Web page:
China Sees New Surge in Christmas Tradition

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BEIJING -- It's been a hectic few weeks for Wang San Ping.

Ping owns a small Christmas shop near the U.S. embassy in Beijing. She, like so many other merchants on this street, is trying to entice shoppers to spend this Christmas season.

The last couple of years, Christmas in China has been a huge money-making business, but this year, many are not feeling too merry about the season.

This is traditionally one of the busiest times in China's economic calendar, as factories rush to export billions of dollars worth of goods made in China, most of which will end up under Christmas trees around the world.

But the global economic crisis has hit us in China and foreigners are not spending like they used to.

Still, it hasn't stopped the Chinese from getting into the holiday spirit.

"Many people around the world are celebrating this holiday and we are more than happy to join in the festivities," one resident said.

From hotels to restaurants, homes to shopping malls, the traditionally western holiday is increasingly becoming a yearly tradition with its own Chinese flavor.

"It is part of China's embrace of all things Western," one couple explained. "Christmas is just one more thing to add to the list."

Typically, the Chinese will celebrate by decorating their houses with Christmas trees, cooking and eating special foods and spending time with family and friends.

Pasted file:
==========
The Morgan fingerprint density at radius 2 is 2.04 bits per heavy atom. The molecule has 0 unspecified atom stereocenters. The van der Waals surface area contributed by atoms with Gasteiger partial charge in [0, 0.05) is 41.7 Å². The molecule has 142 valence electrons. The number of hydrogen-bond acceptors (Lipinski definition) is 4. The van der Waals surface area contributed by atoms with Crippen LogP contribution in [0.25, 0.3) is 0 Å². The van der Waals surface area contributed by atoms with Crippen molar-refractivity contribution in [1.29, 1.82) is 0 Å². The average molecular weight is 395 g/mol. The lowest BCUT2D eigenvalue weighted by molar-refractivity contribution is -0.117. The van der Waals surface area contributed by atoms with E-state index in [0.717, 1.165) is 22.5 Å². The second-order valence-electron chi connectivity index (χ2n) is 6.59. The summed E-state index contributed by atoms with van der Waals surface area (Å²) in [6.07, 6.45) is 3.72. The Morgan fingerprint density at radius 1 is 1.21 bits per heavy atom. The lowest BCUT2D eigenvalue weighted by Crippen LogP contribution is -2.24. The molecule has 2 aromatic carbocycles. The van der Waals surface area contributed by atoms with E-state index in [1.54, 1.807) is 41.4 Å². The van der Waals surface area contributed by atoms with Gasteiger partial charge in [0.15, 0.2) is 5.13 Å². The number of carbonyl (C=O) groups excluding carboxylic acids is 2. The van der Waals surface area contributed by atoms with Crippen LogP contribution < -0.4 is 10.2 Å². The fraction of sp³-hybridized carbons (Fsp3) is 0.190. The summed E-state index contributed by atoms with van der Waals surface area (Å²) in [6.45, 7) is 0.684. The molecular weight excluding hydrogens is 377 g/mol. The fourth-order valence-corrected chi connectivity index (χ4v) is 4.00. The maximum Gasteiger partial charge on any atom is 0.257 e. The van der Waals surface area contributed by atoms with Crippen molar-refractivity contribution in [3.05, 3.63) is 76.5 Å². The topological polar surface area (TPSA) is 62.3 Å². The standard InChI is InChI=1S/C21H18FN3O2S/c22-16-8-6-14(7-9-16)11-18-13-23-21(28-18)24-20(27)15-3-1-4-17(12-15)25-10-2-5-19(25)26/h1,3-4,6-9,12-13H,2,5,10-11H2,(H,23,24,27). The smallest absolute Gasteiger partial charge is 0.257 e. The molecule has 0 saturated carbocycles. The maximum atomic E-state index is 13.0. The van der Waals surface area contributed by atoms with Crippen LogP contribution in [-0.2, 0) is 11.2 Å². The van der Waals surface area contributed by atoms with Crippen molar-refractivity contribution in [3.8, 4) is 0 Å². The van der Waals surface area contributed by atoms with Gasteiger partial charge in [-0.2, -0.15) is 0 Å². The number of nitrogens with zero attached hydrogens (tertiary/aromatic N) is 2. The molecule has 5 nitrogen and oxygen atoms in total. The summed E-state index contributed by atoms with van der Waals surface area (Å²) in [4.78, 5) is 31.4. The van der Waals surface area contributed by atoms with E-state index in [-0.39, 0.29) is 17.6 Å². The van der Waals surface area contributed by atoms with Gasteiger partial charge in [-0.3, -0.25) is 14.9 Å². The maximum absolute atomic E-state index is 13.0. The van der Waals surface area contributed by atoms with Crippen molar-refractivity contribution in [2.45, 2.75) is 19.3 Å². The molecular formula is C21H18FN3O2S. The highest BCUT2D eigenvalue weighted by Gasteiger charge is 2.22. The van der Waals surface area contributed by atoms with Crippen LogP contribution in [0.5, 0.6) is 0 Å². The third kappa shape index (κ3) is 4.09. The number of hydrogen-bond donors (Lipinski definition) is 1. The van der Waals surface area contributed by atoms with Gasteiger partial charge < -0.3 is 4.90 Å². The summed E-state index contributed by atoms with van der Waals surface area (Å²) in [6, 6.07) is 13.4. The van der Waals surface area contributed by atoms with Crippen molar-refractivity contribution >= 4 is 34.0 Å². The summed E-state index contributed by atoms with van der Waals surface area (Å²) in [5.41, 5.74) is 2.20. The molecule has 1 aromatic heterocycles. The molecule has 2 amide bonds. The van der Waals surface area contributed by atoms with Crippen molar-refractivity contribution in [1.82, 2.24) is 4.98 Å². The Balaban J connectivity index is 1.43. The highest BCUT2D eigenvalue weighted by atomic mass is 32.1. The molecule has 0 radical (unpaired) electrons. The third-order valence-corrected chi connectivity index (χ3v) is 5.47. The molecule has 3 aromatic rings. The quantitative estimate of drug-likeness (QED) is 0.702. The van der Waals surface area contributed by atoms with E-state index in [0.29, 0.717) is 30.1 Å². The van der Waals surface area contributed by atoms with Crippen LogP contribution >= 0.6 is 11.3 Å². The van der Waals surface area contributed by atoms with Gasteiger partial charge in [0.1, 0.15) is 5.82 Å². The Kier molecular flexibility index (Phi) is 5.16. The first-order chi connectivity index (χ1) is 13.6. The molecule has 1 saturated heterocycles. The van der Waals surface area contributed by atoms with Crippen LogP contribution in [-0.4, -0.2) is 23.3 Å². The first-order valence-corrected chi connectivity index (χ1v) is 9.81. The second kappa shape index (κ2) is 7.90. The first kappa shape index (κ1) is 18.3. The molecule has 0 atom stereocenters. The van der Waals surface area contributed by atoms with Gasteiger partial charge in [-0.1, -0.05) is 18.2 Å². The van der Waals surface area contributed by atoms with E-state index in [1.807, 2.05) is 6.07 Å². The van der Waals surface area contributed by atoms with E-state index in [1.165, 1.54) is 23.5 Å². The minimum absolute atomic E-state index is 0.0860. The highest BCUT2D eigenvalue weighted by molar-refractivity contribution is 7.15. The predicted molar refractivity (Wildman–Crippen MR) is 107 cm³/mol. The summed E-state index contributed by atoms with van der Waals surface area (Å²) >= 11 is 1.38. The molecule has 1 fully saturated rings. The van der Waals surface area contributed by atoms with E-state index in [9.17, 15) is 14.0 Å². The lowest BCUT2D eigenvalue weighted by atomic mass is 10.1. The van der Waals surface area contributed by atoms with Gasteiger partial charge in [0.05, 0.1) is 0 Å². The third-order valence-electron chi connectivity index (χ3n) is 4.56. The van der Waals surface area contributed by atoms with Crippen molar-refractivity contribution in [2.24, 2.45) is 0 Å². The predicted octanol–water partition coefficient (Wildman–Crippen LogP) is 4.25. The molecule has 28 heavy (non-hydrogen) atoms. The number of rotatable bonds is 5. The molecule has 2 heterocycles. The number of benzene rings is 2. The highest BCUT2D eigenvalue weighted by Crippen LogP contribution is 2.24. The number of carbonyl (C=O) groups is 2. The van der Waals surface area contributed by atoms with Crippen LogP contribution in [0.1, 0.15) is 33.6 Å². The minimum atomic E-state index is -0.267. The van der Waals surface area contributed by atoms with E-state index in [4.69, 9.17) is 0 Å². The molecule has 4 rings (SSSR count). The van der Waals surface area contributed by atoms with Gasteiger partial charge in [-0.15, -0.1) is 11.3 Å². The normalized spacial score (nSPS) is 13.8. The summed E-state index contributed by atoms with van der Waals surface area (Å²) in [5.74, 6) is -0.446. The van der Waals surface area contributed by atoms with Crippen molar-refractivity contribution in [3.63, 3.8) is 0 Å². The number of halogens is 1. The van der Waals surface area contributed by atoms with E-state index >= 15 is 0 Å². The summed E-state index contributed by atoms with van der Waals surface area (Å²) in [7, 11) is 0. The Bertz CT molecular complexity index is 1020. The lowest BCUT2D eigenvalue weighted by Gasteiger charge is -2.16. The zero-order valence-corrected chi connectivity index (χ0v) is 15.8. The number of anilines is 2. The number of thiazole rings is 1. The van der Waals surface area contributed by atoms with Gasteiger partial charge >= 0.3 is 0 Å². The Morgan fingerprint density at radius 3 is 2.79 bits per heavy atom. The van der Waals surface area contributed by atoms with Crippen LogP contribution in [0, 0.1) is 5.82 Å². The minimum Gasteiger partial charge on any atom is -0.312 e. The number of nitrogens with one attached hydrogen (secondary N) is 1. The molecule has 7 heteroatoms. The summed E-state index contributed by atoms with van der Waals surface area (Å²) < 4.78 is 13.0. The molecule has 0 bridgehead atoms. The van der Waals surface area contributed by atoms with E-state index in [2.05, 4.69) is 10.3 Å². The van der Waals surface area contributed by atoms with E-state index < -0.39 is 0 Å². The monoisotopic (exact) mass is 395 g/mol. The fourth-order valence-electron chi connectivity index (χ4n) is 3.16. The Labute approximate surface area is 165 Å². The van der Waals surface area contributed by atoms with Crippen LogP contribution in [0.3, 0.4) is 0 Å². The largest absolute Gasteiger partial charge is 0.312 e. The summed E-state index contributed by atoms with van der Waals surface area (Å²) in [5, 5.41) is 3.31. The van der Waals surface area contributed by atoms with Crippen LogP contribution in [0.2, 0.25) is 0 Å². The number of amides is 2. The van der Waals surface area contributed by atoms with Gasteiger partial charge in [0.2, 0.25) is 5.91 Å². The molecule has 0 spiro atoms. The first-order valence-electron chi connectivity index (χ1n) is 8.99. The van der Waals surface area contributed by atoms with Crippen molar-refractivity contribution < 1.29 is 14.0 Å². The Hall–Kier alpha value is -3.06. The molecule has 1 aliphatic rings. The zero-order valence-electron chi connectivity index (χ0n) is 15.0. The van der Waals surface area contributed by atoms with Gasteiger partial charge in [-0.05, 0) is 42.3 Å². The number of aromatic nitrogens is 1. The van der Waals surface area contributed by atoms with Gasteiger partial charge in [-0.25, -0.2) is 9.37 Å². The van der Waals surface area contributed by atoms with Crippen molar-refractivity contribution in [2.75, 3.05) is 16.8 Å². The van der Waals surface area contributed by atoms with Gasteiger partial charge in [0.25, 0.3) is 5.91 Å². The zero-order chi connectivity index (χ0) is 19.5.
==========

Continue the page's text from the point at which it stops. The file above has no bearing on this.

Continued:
"I'm planning to have a couple of friends over for dinner. We'll exchange gifts and sing songs. It will be a good time," one Chinese woman shared.

For many who celebrate Christmas in China, the holiday has little to do with the birth of Christ. In fact, many CBN News spoke to on the streets of Beijing aren't aware of the meaning of Christmas.

"Do you know why people in the west celebrate Christmas?" CBN News asked.

One woman responded, laughing, "I don't know."

Christmas store owner Ping was asked the same question.

"Not really," she responded. "I've heard that it has something to do with a person called Jesus, but I'm not too sure."

While most Chinese are interested in the secular and economic aspects of Christmas, many have in recent years flocked to government-sanctioned churches and so-called underground house churches to celebrate the birth of Christ.

Twenty years ago, few people in China even knew what Christmas was. Today, across China's big cities, and even in some parts of the countryside, more and more people are happily embracing this Western tradition. And some are coming to understand its true meaning as well.

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